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Wired Ethernet

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At Interop Las Vegas in April 2015, Intel took part in the NBASE-T Alliance public multi-vendor interoperability demonstration. Carl Wilson, Product Marketing Engineer, walks through the demo to show how it leveraged Intel's next generation single-chip 10GBASE-T controller supporting the NBASE-T intermediate speeds of 2.5Gbps and 5Gbps.

 

The demonstration showed NBASE-T™ technology deployed in the three key components of an enterprise network: wireless access points, switches and client devices. Specific products on display included NBASE-T technology-enabled wiring closet/campus LAN switches, 802.11ac Wave 2 Wireless LAN Access Points (WLAN APs), Network Interface Controller (NIC) in Personal Computer (PC), Network-Attached Storage (NAS), Field-Programmable Gate Array (FPGA), network and embedded processors and Power-over-Ethernet (PoE) chipsets. Connectivity between these products were based on a wide range of cabling configurations including Cat5e, Cat6 and Cat6A, with lengths extending up to 100m. For more information, check out the NBASE-T Alliance press release.

 

Intel Network Division is pleased to deliver Release 20.0 (codenamed FVL3), a package that contains a new NVM images and Software that will provide customers with numerous new features and benefits when using the Intel® Ethernet XL710 and X710 controllers and adapters.

 

Highlights of Release 20.0 include:  

  • QSFP Configuration Utility (QCU) to allow customers migrate from 4x10 to true 40 GbE
  • Intel NVM Update Package (NUP), allowing customers to update older NVM’s in the field
  • Support for Intel® Ethernet Modular Optical Cables(MOCS)  and Active Optical Cables 
  • XLAUI backplane support for our valued embedded customers
  • Major performance and maintenance improvements

  

Release 20.0  Download links:

NVM Update Utility for Intel® Ethernet Converged Network Adapter XL710 

NVM Update Package (NUP) must be used with Intel® Network Connections software release 20.0.  This package intended to be used to update existing LOM/Embedded NVM’s, which are using the default dev starter NVM’s and can be used to update Intel® Ethernet Controller XL710 based Network Adapter Cards. This will update the NVM version to 4.42.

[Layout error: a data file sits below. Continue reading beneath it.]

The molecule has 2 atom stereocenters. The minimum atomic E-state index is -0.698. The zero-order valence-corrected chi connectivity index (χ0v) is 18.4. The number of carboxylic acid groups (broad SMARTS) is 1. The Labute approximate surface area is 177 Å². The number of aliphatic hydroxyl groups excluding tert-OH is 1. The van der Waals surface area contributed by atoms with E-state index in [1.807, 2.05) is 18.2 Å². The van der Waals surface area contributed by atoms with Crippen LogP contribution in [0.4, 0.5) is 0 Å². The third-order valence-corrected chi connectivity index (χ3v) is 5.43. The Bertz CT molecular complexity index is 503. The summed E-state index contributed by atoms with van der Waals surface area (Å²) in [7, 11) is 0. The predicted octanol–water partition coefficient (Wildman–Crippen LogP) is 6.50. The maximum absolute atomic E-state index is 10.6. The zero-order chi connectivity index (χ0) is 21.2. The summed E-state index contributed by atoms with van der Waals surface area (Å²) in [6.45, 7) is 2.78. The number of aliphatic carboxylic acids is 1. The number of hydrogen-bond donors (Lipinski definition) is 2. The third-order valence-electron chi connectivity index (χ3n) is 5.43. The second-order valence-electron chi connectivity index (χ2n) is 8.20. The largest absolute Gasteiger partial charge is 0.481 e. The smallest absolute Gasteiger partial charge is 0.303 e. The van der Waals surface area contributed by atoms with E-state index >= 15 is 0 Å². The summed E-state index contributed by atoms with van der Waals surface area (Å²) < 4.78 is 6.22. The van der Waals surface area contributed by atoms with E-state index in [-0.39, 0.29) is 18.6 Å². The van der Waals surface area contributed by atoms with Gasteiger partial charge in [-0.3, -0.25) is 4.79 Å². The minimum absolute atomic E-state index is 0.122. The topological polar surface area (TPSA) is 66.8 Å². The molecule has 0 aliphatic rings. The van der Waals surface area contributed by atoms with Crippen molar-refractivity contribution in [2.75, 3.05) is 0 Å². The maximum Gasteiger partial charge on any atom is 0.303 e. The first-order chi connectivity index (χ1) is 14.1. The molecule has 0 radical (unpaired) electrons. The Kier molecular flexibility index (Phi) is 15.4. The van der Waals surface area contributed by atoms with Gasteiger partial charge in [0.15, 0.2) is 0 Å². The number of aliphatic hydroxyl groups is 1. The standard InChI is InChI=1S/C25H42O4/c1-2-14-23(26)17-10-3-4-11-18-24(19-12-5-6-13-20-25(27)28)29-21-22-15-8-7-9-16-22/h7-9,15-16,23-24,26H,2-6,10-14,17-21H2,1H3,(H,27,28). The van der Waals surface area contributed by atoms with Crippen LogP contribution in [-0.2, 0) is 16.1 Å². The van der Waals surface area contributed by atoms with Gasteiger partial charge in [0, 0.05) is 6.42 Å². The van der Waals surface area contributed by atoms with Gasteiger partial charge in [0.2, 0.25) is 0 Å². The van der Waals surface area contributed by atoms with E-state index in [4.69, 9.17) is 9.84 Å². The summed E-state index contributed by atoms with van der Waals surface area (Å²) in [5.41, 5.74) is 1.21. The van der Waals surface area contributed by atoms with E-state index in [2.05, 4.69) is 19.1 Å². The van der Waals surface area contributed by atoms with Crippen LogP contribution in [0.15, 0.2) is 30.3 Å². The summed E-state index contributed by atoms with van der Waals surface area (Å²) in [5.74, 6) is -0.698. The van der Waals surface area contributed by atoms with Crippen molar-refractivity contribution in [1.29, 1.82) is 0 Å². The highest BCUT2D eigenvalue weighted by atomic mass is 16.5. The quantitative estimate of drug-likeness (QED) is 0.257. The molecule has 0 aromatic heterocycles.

Intel® Network Connections software release 20.0 CD download

This Zip file contains all of the Intel® Ethernet network drivers and software for currently supported versions of Windows*, Linux* and FreeBSD* for most Intel® Ethernet adapters as found on the CD that

 

Administrative Tools for Intel® Network Adapters 

Includes QSFP Configuration Utility. This requires the NVM already be updated to NVM version 4.42.

 

Intel® Ethernet Connections Boot Utility, Preboot images, and EFI Drivers

Includes updated Preboot images and EFI drivers.

 

Please note Intel recommends updating the NVM, SW driver and pre-boot images together as they are tightly coupled in XL710.  For more details see the documentation provided at the link above for the NVM Update Utility.

 

Thanks,

Matt Eszenyi, Intel® XL710 (Fortville) PME

 

 

by David Fair, Product Marketing, Networking Division, Intel Corporation

 

Odd title for a networking article, don’t you think?  It’s odd for a couple of reasons, but reasons that reveal the vibrancy of Ethernet.  For four decades, Ethernet advanced on a “powers-of-ten” model from an initial 10 Mbps to 100 to 1GbE to 10GbE.  Part of why that worked was that the ratified IEEE Ethernet speeds kept well ahead of most market requirements.  Moving an entire Ethernet ecosystem to a new speed is expensive for everyone.  The “powers-of-ten” model helped control those costs.

 

What changed?  Well, my theory is that Ethernet simply got too successful for the powers-of-ten model.  By that I mean that the volumes got large enough for some specific requirements at more fine-grained speeds to warrant infrastructure upgrades to support those speeds. 

 

It is the rapid growth of wireless access points and increases in their speed specifically that creates the problem leading to a desire Next Generation Enterprise Access BASE-T.   Not in the data center but rather in the office.  Most have built out a wireless infrastructure with CAT 5e or 6 in the ceilings connecting wireless access points at 1GbE, in addition to connecting wired desktops and workstations.  But the latest wireless spec, IEEE 802.11ac can drive bandwidth back on the wire well beyond 1GbE.  And some of those desktops and workstations may be chomping at the bit as well, so to speak, to go faster than 1GbE.  The problem is that the next “powers of 10” solution from the IEEE, 10GBASE-T won’t work on CAT 5e and will work on CAT 6 only to 55 meters.